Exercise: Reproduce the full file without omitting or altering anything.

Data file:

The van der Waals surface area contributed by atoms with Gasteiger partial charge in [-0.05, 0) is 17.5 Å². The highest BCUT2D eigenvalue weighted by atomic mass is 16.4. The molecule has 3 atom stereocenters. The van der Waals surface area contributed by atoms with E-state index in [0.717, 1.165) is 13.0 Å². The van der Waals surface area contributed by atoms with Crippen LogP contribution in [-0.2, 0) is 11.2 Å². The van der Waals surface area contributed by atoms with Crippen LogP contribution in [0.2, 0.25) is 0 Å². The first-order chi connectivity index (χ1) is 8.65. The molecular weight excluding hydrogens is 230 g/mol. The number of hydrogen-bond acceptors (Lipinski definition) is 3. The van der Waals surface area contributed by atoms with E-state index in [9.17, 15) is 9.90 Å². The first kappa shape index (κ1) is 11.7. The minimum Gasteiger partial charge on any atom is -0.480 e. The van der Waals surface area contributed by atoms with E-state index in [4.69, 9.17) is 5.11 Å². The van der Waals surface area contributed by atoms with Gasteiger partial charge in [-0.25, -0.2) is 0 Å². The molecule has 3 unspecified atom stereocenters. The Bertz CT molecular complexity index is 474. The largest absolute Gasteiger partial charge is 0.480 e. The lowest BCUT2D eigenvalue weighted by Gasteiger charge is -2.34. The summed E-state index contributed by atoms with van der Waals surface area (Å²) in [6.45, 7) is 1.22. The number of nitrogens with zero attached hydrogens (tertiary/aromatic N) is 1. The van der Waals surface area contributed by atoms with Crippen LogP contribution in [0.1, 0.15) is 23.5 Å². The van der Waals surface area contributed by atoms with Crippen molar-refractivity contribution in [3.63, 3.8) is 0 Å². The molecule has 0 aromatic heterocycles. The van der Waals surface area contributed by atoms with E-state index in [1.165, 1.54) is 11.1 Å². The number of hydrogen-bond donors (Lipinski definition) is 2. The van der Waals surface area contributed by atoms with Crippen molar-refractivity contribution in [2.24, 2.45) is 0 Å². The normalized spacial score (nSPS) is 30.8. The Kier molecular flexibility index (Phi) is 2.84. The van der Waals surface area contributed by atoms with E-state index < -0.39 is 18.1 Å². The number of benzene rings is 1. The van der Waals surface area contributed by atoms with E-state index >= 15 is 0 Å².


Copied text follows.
The van der Waals surface area contributed by atoms with Gasteiger partial charge in [-0.05, 0) is 17.5 Å². The highest BCUT2D eigenvalue weighted by atomic mass is 16.4. The molecule has 3 atom stereocenters. The van der Waals surface area contributed by atoms with E-state index in [0.717, 1.165) is 13.0 Å². The van der Waals surface area contributed by atoms with Crippen LogP contribution in [-0.2, 0) is 11.2 Å². The van der Waals surface area contributed by atoms with Crippen LogP contribution in [0.2, 0.25) is 0 Å². The first-order chi connectivity index (χ1) is 8.65. The molecular weight excluding hydrogens is 230 g/mol. The number of hydrogen-bond acceptors (Lipinski definition) is 3. The van der Waals surface area contributed by atoms with E-state index in [9.17, 15) is 9.90 Å². The first kappa shape index (κ1) is 11.7. The minimum Gasteiger partial charge on any atom is -0.480 e. The van der Waals surface area contributed by atoms with E-state index in [4.69, 9.17) is 5.11 Å². The van der Waals surface area contributed by atoms with Gasteiger partial charge in [-0.25, -0.2) is 0 Å². The molecule has 3 unspecified atom stereocenters. The Bertz CT molecular complexity index is 474. The largest absolute Gasteiger partial charge is 0.480 e. The lowest BCUT2D eigenvalue weighted by Gasteiger charge is -2.34. The summed E-state index contributed by atoms with van der Waals surface area (Å²) in [6.45, 7) is 1.22. The number of nitrogens with zero attached hydrogens (tertiary/aromatic N) is 1. The van der Waals surface area contributed by atoms with Crippen LogP contribution in [0.1, 0.15) is 23.5 Å². The van der Waals surface area contributed by atoms with Crippen molar-refractivity contribution in [3.63, 3.8) is 0 Å². The molecule has 0 aromatic heterocycles. The van der Waals surface area contributed by atoms with E-state index in [1.165, 1.54) is 11.1 Å². The number of hydrogen-bond donors (Lipinski definition) is 2. The van der Waals surface area contributed by atoms with Crippen molar-refractivity contribution in [2.24, 2.45) is 0 Å². The normalized spacial score (nSPS) is 30.8. The Kier molecular flexibility index (Phi) is 2.84. The van der Waals surface area contributed by atoms with E-state index < -0.39 is 18.1 Å². The number of benzene rings is 1. The van der Waals surface area contributed by atoms with E-state index >= 15 is 0 Å².